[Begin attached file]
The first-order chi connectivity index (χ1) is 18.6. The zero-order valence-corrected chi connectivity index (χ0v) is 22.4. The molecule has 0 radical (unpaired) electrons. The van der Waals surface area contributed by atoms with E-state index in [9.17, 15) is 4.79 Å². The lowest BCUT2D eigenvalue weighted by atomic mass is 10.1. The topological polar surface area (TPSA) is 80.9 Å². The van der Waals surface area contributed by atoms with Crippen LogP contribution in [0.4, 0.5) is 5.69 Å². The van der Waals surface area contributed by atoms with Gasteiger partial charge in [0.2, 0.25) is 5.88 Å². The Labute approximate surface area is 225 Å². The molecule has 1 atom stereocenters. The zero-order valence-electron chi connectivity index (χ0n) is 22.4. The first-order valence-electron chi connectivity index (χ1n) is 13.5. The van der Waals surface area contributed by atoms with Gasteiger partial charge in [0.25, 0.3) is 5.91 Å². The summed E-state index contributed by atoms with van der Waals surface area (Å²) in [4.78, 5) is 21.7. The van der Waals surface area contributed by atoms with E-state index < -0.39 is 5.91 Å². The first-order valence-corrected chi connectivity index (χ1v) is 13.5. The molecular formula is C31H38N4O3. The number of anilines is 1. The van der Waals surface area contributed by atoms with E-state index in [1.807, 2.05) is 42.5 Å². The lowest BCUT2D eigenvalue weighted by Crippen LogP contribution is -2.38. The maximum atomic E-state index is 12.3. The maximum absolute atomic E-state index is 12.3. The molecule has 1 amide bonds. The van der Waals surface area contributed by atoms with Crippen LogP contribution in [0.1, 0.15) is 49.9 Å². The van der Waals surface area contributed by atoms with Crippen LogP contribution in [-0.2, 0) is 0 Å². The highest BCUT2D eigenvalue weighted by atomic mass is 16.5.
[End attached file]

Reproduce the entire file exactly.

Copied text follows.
The first-order chi connectivity index (χ1) is 18.6. The zero-order valence-corrected chi connectivity index (χ0v) is 22.4. The molecule has 0 radical (unpaired) electrons. The van der Waals surface area contributed by atoms with E-state index in [9.17, 15) is 4.79 Å². The lowest BCUT2D eigenvalue weighted by atomic mass is 10.1. The topological polar surface area (TPSA) is 80.9 Å². The van der Waals surface area contributed by atoms with Crippen LogP contribution in [0.4, 0.5) is 5.69 Å². The van der Waals surface area contributed by atoms with Gasteiger partial charge in [0.2, 0.25) is 5.88 Å². The Labute approximate surface area is 225 Å². The molecule has 1 atom stereocenters. The zero-order valence-electron chi connectivity index (χ0n) is 22.4. The first-order valence-electron chi connectivity index (χ1n) is 13.5. The van der Waals surface area contributed by atoms with Gasteiger partial charge in [0.25, 0.3) is 5.91 Å². The summed E-state index contributed by atoms with van der Waals surface area (Å²) in [4.78, 5) is 21.7. The van der Waals surface area contributed by atoms with E-state index < -0.39 is 5.91 Å². The first-order valence-corrected chi connectivity index (χ1v) is 13.5. The molecular formula is C31H38N4O3. The number of anilines is 1. The van der Waals surface area contributed by atoms with E-state index in [1.807, 2.05) is 42.5 Å². The lowest BCUT2D eigenvalue weighted by Crippen LogP contribution is -2.38. The maximum atomic E-state index is 12.3. The maximum absolute atomic E-state index is 12.3. The molecule has 1 amide bonds. The van der Waals surface area contributed by atoms with Crippen LogP contribution in [0.1, 0.15) is 49.9 Å². The van der Waals surface area contributed by atoms with Crippen LogP contribution in [-0.2, 0) is 0 Å². The highest BCUT2D eigenvalue weighted by atomic mass is 16.5.